Engineers Blew Off Safety Concerns to Widen Federal. Will They Do It Again?
Engineers know that wide city streets with wide lanes are dangerous — those are the streets where people get killed by speeding drivers. But when people confronted Denver’s transportation agencies about the widening of Federal Boulevard, Colorado DOT and Denver Public Works blew off their safety concerns. Making the street safer for walking, they said, would ruin the whole point of the project: moving cars.
Now Public Works and the Department of Community Planning and Development are embarking on a study of all nine miles of Federal Boulevard to analyze “safety, aesthetics, and how this roadway operates from the perspectives of people who take transit, walk, bike, and drive.” This could be an opportunity to fix some of the mistakes of the past, or it could lead to even more widening and more dangerous conditions for everyone. Which one will it be?
The Hancock administration is supposedly getting serious about a Vision Zero commitment to ending traffic fatalities, and this would be a good place to start. Federal is one of the most dangerous streets in the city, and its future depends on the marching orders that planners get from City Hall. If they see effective transit and safer walking and biking as top priorities, good things can happen. But if they just want to pump more traffic through Federal, watch out.
Here’s a look at what happens when engineers see their job as moving traffic. This is an excerpt from CDOT’s responses to Denver residents concerned about the current Federal Boulevard widening project [PDF]. Locals’ concerns are in bold, followed by official responses (everything has been condensed from the original):
Maybe even adding a pedestrian only crossing with flashing lights and its own red light, like they have in Boulder, would be good.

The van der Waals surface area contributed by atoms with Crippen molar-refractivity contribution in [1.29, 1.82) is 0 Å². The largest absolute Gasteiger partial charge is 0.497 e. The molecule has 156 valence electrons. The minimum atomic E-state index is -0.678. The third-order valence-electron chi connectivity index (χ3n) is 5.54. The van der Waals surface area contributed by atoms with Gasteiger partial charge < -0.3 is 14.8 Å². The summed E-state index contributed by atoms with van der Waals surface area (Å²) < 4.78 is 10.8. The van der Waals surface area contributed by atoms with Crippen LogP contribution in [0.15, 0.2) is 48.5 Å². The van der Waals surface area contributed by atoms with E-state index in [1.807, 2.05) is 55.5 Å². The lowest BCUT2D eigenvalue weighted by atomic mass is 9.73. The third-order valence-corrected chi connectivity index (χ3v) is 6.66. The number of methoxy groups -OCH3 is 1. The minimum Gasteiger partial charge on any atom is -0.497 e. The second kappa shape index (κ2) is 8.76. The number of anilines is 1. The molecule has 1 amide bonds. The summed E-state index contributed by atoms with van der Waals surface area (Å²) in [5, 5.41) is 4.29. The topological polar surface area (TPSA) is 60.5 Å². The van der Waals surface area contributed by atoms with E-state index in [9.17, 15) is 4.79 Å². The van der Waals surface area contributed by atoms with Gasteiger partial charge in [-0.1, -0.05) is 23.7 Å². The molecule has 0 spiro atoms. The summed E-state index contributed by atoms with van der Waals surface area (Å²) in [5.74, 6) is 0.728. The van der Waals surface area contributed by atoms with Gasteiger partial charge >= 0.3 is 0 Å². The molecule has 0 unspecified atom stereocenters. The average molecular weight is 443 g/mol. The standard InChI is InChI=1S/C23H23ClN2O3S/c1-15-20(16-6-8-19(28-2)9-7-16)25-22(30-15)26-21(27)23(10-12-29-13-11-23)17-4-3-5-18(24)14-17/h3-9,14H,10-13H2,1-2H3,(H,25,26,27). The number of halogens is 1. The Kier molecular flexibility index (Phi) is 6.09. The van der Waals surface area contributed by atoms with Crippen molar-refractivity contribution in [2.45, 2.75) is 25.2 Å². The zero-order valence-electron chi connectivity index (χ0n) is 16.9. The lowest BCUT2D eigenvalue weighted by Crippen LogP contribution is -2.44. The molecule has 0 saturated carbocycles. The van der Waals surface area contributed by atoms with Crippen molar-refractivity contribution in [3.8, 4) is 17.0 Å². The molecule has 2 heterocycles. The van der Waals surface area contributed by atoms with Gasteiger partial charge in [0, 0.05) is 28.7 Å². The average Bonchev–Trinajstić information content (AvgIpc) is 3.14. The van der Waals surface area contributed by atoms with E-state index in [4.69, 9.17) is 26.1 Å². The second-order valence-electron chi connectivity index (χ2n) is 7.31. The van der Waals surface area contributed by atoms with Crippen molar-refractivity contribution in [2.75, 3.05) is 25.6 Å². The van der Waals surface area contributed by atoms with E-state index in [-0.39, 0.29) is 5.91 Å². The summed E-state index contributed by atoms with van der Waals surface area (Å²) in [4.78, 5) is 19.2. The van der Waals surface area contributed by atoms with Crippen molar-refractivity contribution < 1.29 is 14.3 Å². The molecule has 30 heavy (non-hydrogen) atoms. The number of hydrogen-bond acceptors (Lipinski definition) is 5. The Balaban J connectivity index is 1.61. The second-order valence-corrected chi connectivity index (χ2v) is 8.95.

Every intersection of Federal Boulevard cannot be signalized to allow pedestrian crossing without creating increased congestion making safety worse for all modes travel (pedestrians, vehicles, bikes, and buses); this would not meet the Purpose and Need of the project.
With the inevitable growth in people and available services, and a concomitant decline in the auto-dependent suburban model, this clearly is a time when we need to position and structure our neighborhoods for the future. Instead, with the proposed design efforts for Federal Boulevard, we are getting the products of highway department planning mired in the mindset of the 1950’s, a time of the destruction of many areas in America’s cities, including this one.
The new median will seem to serve as a safety zone when crossing at these points—this is a safety illusion. The medians are not constructed specifically to enable pedestrian usage and there are also left-turn lanes funneling vehicles to 12th and 11th in conflict with crossing pedestrians.
Medians are not designed to provide safe refuge for pedestrians but are being implemented to control left turning movements.
It is common knowledge that, in spite of the claims of the traffic engineers, pedestrians will not typically walk a block out of their way to get to an intersection with a crossing, but will resort to mid-block crossing shortcuts to get to their destination. This design condition should not be moved forward, but should be redesigned.
As a principal, urban arterial and a state highway, Federal Boulevard is intended to carry high volumes of traffic in addition other modes of transportation including pedestrians and buses. Federal Boulevard carries over 42,000 vehicles a day so it is important that pedestrians cross the roadway at locations that are safe.
Very reminiscent of this classic animation by Strong Towns:
It doesn’t have to be this way. City Hall could change the mission from moving traffic to creating a safe street for everyone, and engineers will churn out better designs. We’ll be watching to see if the city turns things around this time.